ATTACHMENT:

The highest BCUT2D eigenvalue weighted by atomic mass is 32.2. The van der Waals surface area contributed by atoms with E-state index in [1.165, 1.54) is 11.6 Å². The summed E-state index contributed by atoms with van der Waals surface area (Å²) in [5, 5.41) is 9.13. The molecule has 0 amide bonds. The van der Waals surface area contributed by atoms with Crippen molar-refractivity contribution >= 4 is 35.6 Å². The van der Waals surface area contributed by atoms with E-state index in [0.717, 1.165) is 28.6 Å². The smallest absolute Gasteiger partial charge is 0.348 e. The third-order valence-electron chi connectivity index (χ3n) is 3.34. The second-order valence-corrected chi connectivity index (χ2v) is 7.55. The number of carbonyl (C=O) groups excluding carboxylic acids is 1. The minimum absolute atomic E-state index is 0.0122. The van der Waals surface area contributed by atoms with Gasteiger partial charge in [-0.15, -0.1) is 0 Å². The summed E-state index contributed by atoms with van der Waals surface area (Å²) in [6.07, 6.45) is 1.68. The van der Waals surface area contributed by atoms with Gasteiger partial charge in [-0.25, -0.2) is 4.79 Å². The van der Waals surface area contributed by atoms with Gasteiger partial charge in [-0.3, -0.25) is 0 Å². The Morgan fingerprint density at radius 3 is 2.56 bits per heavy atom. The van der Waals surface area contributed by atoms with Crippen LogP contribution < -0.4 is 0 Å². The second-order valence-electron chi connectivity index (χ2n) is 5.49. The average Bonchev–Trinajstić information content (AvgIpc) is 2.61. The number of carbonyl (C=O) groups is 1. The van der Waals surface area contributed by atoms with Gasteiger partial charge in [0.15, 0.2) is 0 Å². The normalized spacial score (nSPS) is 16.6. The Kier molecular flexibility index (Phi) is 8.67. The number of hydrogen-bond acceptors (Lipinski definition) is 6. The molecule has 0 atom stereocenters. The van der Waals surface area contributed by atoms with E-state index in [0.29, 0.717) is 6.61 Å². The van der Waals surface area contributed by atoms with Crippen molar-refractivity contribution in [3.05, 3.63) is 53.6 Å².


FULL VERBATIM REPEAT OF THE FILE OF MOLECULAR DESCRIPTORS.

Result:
The highest BCUT2D eigenvalue weighted by atomic mass is 32.2. The van der Waals surface area contributed by atoms with E-state index in [1.165, 1.54) is 11.6 Å². The summed E-state index contributed by atoms with van der Waals surface area (Å²) in [5, 5.41) is 9.13. The molecule has 0 amide bonds. The van der Waals surface area contributed by atoms with Crippen molar-refractivity contribution >= 4 is 35.6 Å². The van der Waals surface area contributed by atoms with E-state index in [0.717, 1.165) is 28.6 Å². The smallest absolute Gasteiger partial charge is 0.348 e. The third-order valence-electron chi connectivity index (χ3n) is 3.34. The second-order valence-corrected chi connectivity index (χ2v) is 7.55. The number of carbonyl (C=O) groups excluding carboxylic acids is 1. The minimum absolute atomic E-state index is 0.0122. The van der Waals surface area contributed by atoms with Gasteiger partial charge in [-0.15, -0.1) is 0 Å². The summed E-state index contributed by atoms with van der Waals surface area (Å²) in [6.07, 6.45) is 1.68. The van der Waals surface area contributed by atoms with Gasteiger partial charge in [-0.25, -0.2) is 4.79 Å². The van der Waals surface area contributed by atoms with Gasteiger partial charge in [-0.3, -0.25) is 0 Å². The Morgan fingerprint density at radius 3 is 2.56 bits per heavy atom. The van der Waals surface area contributed by atoms with Crippen LogP contribution < -0.4 is 0 Å². The second-order valence-electron chi connectivity index (χ2n) is 5.49. The average Bonchev–Trinajstić information content (AvgIpc) is 2.61. The number of carbonyl (C=O) groups is 1. The van der Waals surface area contributed by atoms with Gasteiger partial charge in [0.15, 0.2) is 0 Å². The normalized spacial score (nSPS) is 16.6. The Kier molecular flexibility index (Phi) is 8.67. The number of hydrogen-bond acceptors (Lipinski definition) is 6. The molecule has 0 atom stereocenters. The van der Waals surface area contributed by atoms with E-state index in [0.29, 0.717) is 6.61 Å². The van der Waals surface area contributed by atoms with Crippen molar-refractivity contribution in [3.05, 3.63) is 53.6 Å².